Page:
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Vijay Prashad says the government in Damascus has made significant gains inside Syria with the help of its allies, and this has changed the tone of the Western response to Russia

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SHARMINI PERIES, EXEC. PRODUCER, TRNN: Welcome to the Real News Network. I’m Sharmini Peries coming to you from Baltimore. Syrian peace talks in Geneva slated for Friday are facing challenges even before they’ve begun. A Saudi-backed opposition group called the High Negotiations Committee says they will not be attending unless their demands are met. These demands include the inter-military action by the Syrian government and open humanitarian access to regions held by forces opposed to Assad. The potential absence of the agency is raising questions over whether the talks will begin today after all. Now to discuss the nature of the conference is Vijay Prashad. Vijay is the George and Martha Kellner Chair in South Asian History and professor of international studies at Trinity College. His latest book is Letters to Palestine: Writers Respond to War and Occupation. Vijay, good to have you back on the Real News Network. VIJAY PRASHAD: Nice to be back. PERIES: So Vijay, it seems to me when we actually broke for the holiday break in December, the refugee crisis, both internally displaced in Syria, in the region, the flow into Europe, and given what happened in Paris, there was a sense of urgency in terms of bringing a resolution about in Syria. All that seems to have dissipated. Why? PRASHAD: Well, it depends who you’re talking to. It seems that over the course of the last few months, given the Russian presence, military presence in Syria, providing air cover to the Syrian army, and also a great morale boost. The government in Damascus with its allies has made significant gains inside Syria. And this has changed the tenor of the Western response to what the Russians have been up to inside Syria. In other words, until about six months ago, the Western powers, particularly the United States, were convinced that the way forward would be for the removal of Mr. Assad from power in Damascus. But the gains made under the auspices of the Iranians and the Russians has altered that a little bit. This, I think, is a consequence, as well, of the not only intractable politics that, you know, the West was unable to get out of, but also to some extent from Europe, the pressure regarding the refugee crisis. There was a sense that something had to happen. So the United States government after, you know, almost five years, has come to the view that perhaps Mr. Assad’s removal is not, you know, a precondition to political process. So there was movement from that side. At the same time, Saudi Arabia saw daylight between its position and the United States. In other words, the Saudis still believe that Assad’s removal should be a precondition for talks. Which is why in December the Saudis invited groups friendly to Saudi Arabia, Syrian groups friendly to Saudi Arabia, to Riyadh, where they held a conference and created this High Negotiating Committee as a way to somehow bring together the fractious opposition. It is this opposition that is to some extent reflective of the frustrations on, both on the ground and among this exiled opposition section. It’s their frustration that the West is seeming to harmonize with the Russian view, and leaving them out of it. That is why they will likely not come to Geneva on Friday. That is why that this so-called Geneva Three is not really going to get off the ground. PERIES: Vijay, give us a sense of who this High Negotiation Committee is, and where are they operating out of. PRASHAD: Well, you know, it’s a mixed bag of people. There’s a Syrian National Council, whose head is George Sabra. There’s Jaysh al-Islam on the ground. There are the very many factions of the Free Syrian Army. So there are people who have an on-the-ground presence, whether it’s the Free Syrian Army, or it’s Jaysh al-Islam, which is a Saudi proxy that operates in the suburbs of Damascus, or it’s the Istanbul-based opposition. You know, they have been brought together by Riyadh to create some kind of unified face. Because over the course of these past four years the opposition has been very divided, very fractious. So what Riyadh has been able to do is to create, essentially, a Saudi-backed opposition group which has some presence on the ground, a considerable amount of influence among the Turkish-based exiles. So that’s the High Negotiating Committee. But who’s not here are the rebel or opposition groups that are not entirely against Mr. Assad. You know, there are those groups, some of them are in exile in Paris. And as well, they’re the Kurdish militias, you know, the YPG, the People’s Protection Unit, and its political force, the PYD, they are not part of Riyadh’s Syrian opposition group. And one of the, the big demands from the Russians which the Americans accepted was that the Kurds and this Paris-based Syrian opposition should be at the table as well. And the High Negotiating Council Committee was not in favor of this, because those sections are not really aligned with Riyadh, with Saudi Arabia. PERIES: And from your point of view, what are the prognosis for the success of these talks in Geneva? PRASHAD: Well, you know, firstly it’s very unlikely they’re going to happen. If they would have happened these groups would have sat in different rooms, and the United Nations would have played, in a sense, shuttle diplomacy, going from one room to the other, talking about different proposals, et cetera. It’s very unlikely that there’s going to be any political movement at this moment. And the reason is that there are gains being made militarily by the Syrian army, backed by the Russians and the Iranians, as well as by Hezbollah. And they have made quite significant gains not only in the northwestern part of Syria, in the area, the province of Latakia, but they also recently made some gains in the south, near the town of Daraa. And this is important, because this is the first big thrust by the Syrian army into southern Syria, areas that had been also abandoned by the Syrian government to the rebels. So these gains have been quite significant. And in a sense this is a point now where Damascus is, you know, in the driver’s seat. And therefore the opposition groups are not willing to come to the table, because they don’t have as much, you know, both credibility amongst their own sections, but they also don’t feel like they have sufficient facts on the ground on their side for them to negotiate any kind of good deal. So it’s very unlikely, it’s always been unlikely, that the meeting would actually happen or that it would bear fruit. PERIES: All right, so one last question to you, Vijay. To what extent is this process complicated by the anti-ISIS war campaign? PRASHAD: It’s greatly complicated. You know, what the Russians have been doing, of course, is they’ve been bombing sections of ISIS. But they’ve also been hitting the rebel forces that are backed by Saudi Arabia, by Turkey, by other groups in the region. And they’ve been assassinating their leaders, you know, so that the leader of Jaysh al-Islam, Zahran Alloush, was killed in December. This has, of course, put a lot of pressure on these non-ISIS Islamist groups, many of them backed by the Saudis, et cetera. So you know, the Americans are looking at the Syrian conflict, now, through the lens of the anti-ISIS campaign. And this is only one part of the war in Syria. You know, Syria has a fractured battlefield. So because the Americans have concentrated on ISIS and the threat of ISIS, it softened their opinion to the Russian story of how to deal with the Syrian problem. And so the, you know, the ISIS issue has actually brought the West, you know, in a sense out of the fog of believing that Assad must go should be a precondition for the politics. The problem here is, of course, having substituted a position against Iran and against Russia, the United States has now entered a collision course against Saudi Arabia. So the whole of the Syrian conflict is extraordinarily complicated. And you know, the reason geopolitics or questions of Saudis, Russians, Iranians is so much on the tongues of people, and the Syrian people themselves don’t seem to be driving the process, is that indeed, Syria has become the crossroads of all kinds of regional ambitions. And that has eclipsed, you know, whatever sovereignty Syria has. Syria no longer is really a sovereign country. It is truly, you know, a mess of geopolitical ambitions. PERIES: Vijay, as always, I thank you so much for joining us today, and look forward to further analysis on this as we follow what’s going to happen over the next few days in terms of these talks in Geneva. Thanks. PRASHAD: Thanks a lot. PERIES: And thank you for joining us on the Real News Network.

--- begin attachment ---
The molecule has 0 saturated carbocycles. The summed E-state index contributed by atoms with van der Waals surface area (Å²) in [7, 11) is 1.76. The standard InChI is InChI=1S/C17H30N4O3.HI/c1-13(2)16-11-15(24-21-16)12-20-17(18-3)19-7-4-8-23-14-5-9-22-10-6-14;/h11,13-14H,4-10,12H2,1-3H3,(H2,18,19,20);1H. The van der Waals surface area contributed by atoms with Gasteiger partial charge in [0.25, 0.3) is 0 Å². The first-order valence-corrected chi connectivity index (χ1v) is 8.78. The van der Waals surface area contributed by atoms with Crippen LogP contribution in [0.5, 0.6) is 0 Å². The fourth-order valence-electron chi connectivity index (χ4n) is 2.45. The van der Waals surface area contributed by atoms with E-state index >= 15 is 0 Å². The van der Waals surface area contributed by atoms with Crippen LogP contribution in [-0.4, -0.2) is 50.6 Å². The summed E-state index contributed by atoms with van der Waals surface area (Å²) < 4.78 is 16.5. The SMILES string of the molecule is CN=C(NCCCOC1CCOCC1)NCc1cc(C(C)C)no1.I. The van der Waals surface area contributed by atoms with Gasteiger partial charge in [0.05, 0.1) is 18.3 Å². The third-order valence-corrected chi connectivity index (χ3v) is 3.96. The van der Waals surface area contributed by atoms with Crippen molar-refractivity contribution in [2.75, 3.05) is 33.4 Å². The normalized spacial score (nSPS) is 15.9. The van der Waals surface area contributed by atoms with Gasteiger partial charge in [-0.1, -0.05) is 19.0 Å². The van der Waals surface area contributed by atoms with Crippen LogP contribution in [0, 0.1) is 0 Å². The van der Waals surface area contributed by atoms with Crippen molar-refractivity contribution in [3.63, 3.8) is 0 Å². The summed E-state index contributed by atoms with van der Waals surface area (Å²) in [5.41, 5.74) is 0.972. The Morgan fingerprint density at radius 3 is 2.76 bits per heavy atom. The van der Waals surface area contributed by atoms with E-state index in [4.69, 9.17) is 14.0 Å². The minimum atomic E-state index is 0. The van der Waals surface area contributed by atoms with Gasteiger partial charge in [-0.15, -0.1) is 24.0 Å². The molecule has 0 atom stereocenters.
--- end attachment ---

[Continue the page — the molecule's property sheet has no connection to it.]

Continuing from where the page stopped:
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Vijay Prashad is an Indian historian, editor, and journalist. He is a writing fellow and chief correspondent at Globetrotter. He is an editor of LeftWord Books and the director of Tricontinental: Institute for Social Research. He is a senior non-resident fellow at Chongyang Institute for Financial Studies, Renmin University of China. He has written more than 20 books, including The Darker Nations and The Poorer Nations. His latest books are Struggle Makes Us Human: Learning from Movements for Socialism and (with Noam Chomsky) The Withdrawal: Iraq, Libya, Afghanistan, and the Fragility of U.S. Power.